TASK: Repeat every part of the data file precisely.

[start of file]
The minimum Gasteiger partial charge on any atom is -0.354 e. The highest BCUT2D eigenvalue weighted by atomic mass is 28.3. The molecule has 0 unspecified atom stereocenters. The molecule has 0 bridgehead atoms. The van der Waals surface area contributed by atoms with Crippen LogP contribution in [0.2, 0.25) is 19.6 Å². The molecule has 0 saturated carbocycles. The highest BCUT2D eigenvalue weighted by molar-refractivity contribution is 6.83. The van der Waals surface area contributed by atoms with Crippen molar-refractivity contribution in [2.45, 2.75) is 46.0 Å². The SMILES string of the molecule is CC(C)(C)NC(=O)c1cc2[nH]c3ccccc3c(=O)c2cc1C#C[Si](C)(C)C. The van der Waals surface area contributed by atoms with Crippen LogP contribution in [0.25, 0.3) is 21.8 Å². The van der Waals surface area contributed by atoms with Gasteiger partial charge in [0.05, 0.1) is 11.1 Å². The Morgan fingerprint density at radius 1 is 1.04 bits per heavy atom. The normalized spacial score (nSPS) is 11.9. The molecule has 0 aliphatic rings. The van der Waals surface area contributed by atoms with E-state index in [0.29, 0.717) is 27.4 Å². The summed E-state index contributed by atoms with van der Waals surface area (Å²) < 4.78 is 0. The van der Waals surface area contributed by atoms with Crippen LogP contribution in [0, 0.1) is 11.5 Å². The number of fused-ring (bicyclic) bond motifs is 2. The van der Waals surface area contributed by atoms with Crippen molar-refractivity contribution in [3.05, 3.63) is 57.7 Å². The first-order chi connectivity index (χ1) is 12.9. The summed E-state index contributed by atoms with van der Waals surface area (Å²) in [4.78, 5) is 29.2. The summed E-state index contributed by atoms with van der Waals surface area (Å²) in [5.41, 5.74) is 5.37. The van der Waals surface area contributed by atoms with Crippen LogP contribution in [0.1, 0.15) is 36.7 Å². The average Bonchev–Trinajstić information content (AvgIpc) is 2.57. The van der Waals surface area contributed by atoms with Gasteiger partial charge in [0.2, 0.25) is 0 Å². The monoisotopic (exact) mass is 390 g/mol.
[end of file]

The minimum Gasteiger partial charge on any atom is -0.354 e. The highest BCUT2D eigenvalue weighted by atomic mass is 28.3. The molecule has 0 unspecified atom stereocenters. The molecule has 0 bridgehead atoms. The van der Waals surface area contributed by atoms with Crippen LogP contribution in [0.2, 0.25) is 19.6 Å². The molecule has 0 saturated carbocycles. The highest BCUT2D eigenvalue weighted by molar-refractivity contribution is 6.83. The van der Waals surface area contributed by atoms with Crippen molar-refractivity contribution in [2.45, 2.75) is 46.0 Å². The SMILES string of the molecule is CC(C)(C)NC(=O)c1cc2[nH]c3ccccc3c(=O)c2cc1C#C[Si](C)(C)C. The van der Waals surface area contributed by atoms with Crippen LogP contribution in [0.25, 0.3) is 21.8 Å². The van der Waals surface area contributed by atoms with Gasteiger partial charge in [0.05, 0.1) is 11.1 Å². The Morgan fingerprint density at radius 1 is 1.04 bits per heavy atom. The normalized spacial score (nSPS) is 11.9. The molecule has 0 aliphatic rings. The van der Waals surface area contributed by atoms with E-state index in [0.29, 0.717) is 27.4 Å². The summed E-state index contributed by atoms with van der Waals surface area (Å²) < 4.78 is 0. The van der Waals surface area contributed by atoms with Crippen LogP contribution in [0, 0.1) is 11.5 Å². The number of fused-ring (bicyclic) bond motifs is 2. The van der Waals surface area contributed by atoms with Crippen molar-refractivity contribution in [3.05, 3.63) is 57.7 Å². The first-order chi connectivity index (χ1) is 12.9. The summed E-state index contributed by atoms with van der Waals surface area (Å²) in [4.78, 5) is 29.2. The summed E-state index contributed by atoms with van der Waals surface area (Å²) in [5.41, 5.74) is 5.37. The van der Waals surface area contributed by atoms with Crippen LogP contribution in [0.1, 0.15) is 36.7 Å². The average Bonchev–Trinajstić information content (AvgIpc) is 2.57. The van der Waals surface area contributed by atoms with Gasteiger partial charge in [0.2, 0.25) is 0 Å². The monoisotopic (exact) mass is 390 g/mol.